Bavaria In the footsteps of Hitler. The music coming from behind the closed door of room 105 up on the second floor was not unexpected given this was the Munich University School of Music and Performing Arts. A building of some majesty it has to be said; marble pillars, two grand marble staircases and art deco balconies everywhere you look. However, this particular building hides a very dark past. In 1938, it was better known as The Führerbau or Leaders House and behind door 105, Adolf Hitler sat in his personal office. The very place where British Prime Minister Neville Chamberlain, Hitler and Mussolini signed the Munich Agreement, an act which ultimately led to WW2.
The irony was not lost on the man accompanying me, Dr. Winfried Nerdinger, the founder of Munich’s brand new museum chronicling the history of the Nationalist Socialist Party currently being built next door on the former site of the Nazi Party headquarters. “I feel this a form of exorcism through music” he tells me, ” This buildings’ history has been replaced by uplifting music and expression.”
Dr. Nerdinger and many citizens of Munich have long campaigned for the new museum; a chance for Munich to officially address the history of the Nazi movement in the city of its genesis.
With Germany’s decision to officially recognise the Nazi party and its evil crimes as part of its history, it wants to ensure people are educated about it correctly and appropriately which is to be applauded. So I wanted to know more about why Bavaria became such an important region for Hitler; walking in his footsteps from his seat of power in Munich, to the grandeur of the rally grounds in Nuremburg and up into the stunning alpine mountains of Obersalzberg and Berchtesgaden, where he spent more time in his house there than in Berlin. Is there anything left standing from the dust and rubble 70 years on that will help me understand the insanity of those terrible years?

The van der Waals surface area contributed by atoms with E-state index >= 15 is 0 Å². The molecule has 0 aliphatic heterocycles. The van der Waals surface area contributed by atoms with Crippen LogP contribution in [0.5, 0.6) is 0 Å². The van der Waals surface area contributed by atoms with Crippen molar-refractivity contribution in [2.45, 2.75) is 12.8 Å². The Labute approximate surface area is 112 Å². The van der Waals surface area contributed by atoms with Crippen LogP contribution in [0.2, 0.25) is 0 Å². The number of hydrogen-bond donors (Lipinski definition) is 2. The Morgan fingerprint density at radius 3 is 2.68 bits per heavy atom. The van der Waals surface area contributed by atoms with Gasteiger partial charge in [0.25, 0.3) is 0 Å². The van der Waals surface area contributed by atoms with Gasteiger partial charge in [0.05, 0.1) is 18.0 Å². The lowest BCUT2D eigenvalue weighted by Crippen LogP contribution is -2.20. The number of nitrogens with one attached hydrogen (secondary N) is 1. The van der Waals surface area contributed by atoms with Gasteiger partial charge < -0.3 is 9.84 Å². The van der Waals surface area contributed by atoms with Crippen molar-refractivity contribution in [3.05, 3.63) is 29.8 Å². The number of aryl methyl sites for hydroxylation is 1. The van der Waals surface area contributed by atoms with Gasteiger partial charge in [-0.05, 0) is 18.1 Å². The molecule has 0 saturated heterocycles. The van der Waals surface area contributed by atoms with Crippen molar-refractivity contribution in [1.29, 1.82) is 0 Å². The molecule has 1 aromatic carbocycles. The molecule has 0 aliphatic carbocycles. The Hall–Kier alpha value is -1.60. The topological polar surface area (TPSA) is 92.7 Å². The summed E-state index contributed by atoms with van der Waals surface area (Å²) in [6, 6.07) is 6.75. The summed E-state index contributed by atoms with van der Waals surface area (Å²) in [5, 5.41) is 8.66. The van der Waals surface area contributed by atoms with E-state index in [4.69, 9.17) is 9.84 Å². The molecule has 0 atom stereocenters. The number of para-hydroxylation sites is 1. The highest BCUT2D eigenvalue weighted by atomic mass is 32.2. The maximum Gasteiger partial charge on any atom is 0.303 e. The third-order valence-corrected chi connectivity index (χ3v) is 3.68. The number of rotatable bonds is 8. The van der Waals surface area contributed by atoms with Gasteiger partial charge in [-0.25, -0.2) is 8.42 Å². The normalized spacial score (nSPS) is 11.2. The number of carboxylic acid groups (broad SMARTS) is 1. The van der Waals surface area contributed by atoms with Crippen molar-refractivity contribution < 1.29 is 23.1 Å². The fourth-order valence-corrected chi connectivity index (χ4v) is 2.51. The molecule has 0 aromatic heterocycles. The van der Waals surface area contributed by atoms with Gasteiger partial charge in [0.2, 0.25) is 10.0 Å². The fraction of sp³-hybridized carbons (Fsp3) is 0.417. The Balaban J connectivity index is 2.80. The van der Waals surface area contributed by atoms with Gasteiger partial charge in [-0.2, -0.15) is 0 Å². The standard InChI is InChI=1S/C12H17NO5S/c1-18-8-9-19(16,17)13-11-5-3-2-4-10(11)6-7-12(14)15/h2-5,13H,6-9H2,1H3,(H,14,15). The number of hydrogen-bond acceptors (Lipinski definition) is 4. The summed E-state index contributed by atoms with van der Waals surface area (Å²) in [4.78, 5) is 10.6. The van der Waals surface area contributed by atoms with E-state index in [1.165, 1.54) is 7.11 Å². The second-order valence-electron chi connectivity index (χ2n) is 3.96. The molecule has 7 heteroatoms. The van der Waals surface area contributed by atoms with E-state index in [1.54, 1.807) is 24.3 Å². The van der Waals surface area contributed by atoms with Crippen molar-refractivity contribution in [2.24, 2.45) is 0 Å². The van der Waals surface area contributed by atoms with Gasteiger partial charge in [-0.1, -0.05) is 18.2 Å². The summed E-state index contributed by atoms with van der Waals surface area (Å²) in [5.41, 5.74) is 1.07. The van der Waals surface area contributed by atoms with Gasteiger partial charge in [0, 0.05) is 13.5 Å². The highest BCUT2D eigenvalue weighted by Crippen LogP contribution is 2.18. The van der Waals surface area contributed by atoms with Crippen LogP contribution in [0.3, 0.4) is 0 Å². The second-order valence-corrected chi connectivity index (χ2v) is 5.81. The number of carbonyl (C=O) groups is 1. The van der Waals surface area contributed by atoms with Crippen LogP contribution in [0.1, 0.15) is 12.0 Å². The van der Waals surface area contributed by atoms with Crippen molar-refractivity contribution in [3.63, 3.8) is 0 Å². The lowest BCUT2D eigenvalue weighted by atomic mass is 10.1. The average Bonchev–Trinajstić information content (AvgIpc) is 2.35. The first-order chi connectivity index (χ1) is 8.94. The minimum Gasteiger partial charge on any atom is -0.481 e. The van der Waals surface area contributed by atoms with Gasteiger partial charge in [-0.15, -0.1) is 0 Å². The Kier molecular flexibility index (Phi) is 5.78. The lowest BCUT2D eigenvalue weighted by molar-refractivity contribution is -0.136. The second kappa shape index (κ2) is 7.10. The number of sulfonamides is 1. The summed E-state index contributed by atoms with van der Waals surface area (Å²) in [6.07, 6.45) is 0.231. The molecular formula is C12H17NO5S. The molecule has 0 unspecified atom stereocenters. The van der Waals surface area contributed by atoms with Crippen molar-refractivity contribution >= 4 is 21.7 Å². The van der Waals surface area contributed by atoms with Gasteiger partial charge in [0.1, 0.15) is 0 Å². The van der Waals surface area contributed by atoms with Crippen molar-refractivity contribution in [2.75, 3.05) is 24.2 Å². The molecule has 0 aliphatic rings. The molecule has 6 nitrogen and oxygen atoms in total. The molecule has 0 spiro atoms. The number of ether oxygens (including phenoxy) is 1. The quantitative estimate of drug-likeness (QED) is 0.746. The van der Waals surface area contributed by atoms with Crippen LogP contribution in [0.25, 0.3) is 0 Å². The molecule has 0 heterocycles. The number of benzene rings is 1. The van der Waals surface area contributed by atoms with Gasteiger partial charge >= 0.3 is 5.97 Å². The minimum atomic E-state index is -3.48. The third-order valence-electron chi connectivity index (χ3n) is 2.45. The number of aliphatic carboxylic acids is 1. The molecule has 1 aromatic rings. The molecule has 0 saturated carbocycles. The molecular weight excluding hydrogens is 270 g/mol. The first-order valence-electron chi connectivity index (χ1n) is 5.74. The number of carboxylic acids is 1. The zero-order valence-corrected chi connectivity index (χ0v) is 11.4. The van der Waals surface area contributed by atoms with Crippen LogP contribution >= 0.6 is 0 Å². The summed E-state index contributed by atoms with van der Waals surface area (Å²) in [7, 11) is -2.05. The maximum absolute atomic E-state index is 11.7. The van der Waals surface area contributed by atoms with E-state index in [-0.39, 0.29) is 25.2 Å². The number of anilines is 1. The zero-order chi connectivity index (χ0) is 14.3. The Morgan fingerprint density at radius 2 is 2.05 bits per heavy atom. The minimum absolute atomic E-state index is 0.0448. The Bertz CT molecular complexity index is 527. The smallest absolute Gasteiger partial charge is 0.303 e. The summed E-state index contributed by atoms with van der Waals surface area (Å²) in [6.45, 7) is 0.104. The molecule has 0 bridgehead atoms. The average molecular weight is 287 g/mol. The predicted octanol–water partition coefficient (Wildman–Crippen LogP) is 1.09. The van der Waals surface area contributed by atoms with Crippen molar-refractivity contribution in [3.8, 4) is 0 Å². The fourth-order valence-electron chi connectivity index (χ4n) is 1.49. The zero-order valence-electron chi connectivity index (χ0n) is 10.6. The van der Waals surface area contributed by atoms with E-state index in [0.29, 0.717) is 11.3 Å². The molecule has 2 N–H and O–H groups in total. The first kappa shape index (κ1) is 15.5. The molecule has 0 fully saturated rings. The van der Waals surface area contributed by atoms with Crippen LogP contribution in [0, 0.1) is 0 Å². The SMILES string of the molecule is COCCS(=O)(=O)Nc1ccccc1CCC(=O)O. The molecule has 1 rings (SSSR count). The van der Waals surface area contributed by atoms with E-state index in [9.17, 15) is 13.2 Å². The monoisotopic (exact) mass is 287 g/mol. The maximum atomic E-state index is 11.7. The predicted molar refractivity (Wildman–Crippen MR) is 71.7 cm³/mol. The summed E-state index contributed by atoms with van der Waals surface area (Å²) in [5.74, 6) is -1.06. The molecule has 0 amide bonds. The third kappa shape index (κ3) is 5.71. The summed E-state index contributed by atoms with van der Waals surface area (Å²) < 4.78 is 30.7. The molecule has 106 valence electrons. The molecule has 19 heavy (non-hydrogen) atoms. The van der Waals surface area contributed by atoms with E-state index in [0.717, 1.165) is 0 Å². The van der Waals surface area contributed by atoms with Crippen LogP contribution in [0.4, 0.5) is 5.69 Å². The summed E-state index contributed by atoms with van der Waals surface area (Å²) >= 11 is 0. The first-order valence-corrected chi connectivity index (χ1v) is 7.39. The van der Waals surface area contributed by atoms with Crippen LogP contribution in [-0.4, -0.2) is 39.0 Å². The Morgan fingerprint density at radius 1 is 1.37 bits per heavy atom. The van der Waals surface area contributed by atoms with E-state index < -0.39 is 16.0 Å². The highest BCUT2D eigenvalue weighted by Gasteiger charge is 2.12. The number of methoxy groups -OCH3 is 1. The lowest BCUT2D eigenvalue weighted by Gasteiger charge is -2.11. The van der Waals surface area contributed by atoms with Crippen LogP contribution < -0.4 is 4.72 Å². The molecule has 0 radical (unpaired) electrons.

This was the genesis. Where it all began. A growing dissent among the populace with the republican government after WW1 and a particularly effective band of reactionaries in Munich’s beer halls who, with the financial backing of wealthy influential citizens, promised a return to greatness. The city was a fertile breeding ground for extreme right wing thinking and in1919 the German Workers’ Party was founded which eventually materialised into the National Socialists; the Nazi Party.
Today, one notorious beer hall still stands, albeit a highly renovated version; The Hofbräuhaus, the very place where Hitler announced the political manifesto for the Nazi party in front of an audience of 2,000. It’s a huge building and for obvious reasons a popular tourist destination, but just as popular with the locals, drinking beer from their own unique porcelain beer mugs stored for safe keeping behind gated shelving.